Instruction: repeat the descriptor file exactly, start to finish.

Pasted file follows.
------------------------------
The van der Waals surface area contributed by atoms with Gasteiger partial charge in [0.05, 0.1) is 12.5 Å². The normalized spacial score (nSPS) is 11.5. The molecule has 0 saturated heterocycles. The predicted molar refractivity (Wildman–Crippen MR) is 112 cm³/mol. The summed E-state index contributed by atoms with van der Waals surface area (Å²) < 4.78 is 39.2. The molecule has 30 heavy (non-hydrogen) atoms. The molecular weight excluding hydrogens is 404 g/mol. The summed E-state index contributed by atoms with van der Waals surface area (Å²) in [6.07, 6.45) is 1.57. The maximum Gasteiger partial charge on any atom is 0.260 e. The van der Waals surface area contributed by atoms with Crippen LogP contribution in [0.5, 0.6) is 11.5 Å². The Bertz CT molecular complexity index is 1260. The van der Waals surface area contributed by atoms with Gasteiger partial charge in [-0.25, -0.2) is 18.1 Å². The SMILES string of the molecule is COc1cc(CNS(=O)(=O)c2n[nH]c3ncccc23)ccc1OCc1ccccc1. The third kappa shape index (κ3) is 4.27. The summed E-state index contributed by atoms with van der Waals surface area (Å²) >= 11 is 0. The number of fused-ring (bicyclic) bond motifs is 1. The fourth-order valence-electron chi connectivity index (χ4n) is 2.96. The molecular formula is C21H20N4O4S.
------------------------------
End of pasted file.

The van der Waals surface area contributed by atoms with Gasteiger partial charge in [0.05, 0.1) is 12.5 Å². The normalized spacial score (nSPS) is 11.5. The molecule has 0 saturated heterocycles. The predicted molar refractivity (Wildman–Crippen MR) is 112 cm³/mol. The summed E-state index contributed by atoms with van der Waals surface area (Å²) < 4.78 is 39.2. The molecule has 30 heavy (non-hydrogen) atoms. The molecular weight excluding hydrogens is 404 g/mol. The summed E-state index contributed by atoms with van der Waals surface area (Å²) in [6.07, 6.45) is 1.57. The maximum Gasteiger partial charge on any atom is 0.260 e. The van der Waals surface area contributed by atoms with Crippen LogP contribution in [0.5, 0.6) is 11.5 Å². The Bertz CT molecular complexity index is 1260. The van der Waals surface area contributed by atoms with Gasteiger partial charge in [-0.25, -0.2) is 18.1 Å². The SMILES string of the molecule is COc1cc(CNS(=O)(=O)c2n[nH]c3ncccc23)ccc1OCc1ccccc1. The third kappa shape index (κ3) is 4.27. The summed E-state index contributed by atoms with van der Waals surface area (Å²) >= 11 is 0. The number of fused-ring (bicyclic) bond motifs is 1. The fourth-order valence-electron chi connectivity index (χ4n) is 2.96. The molecular formula is C21H20N4O4S.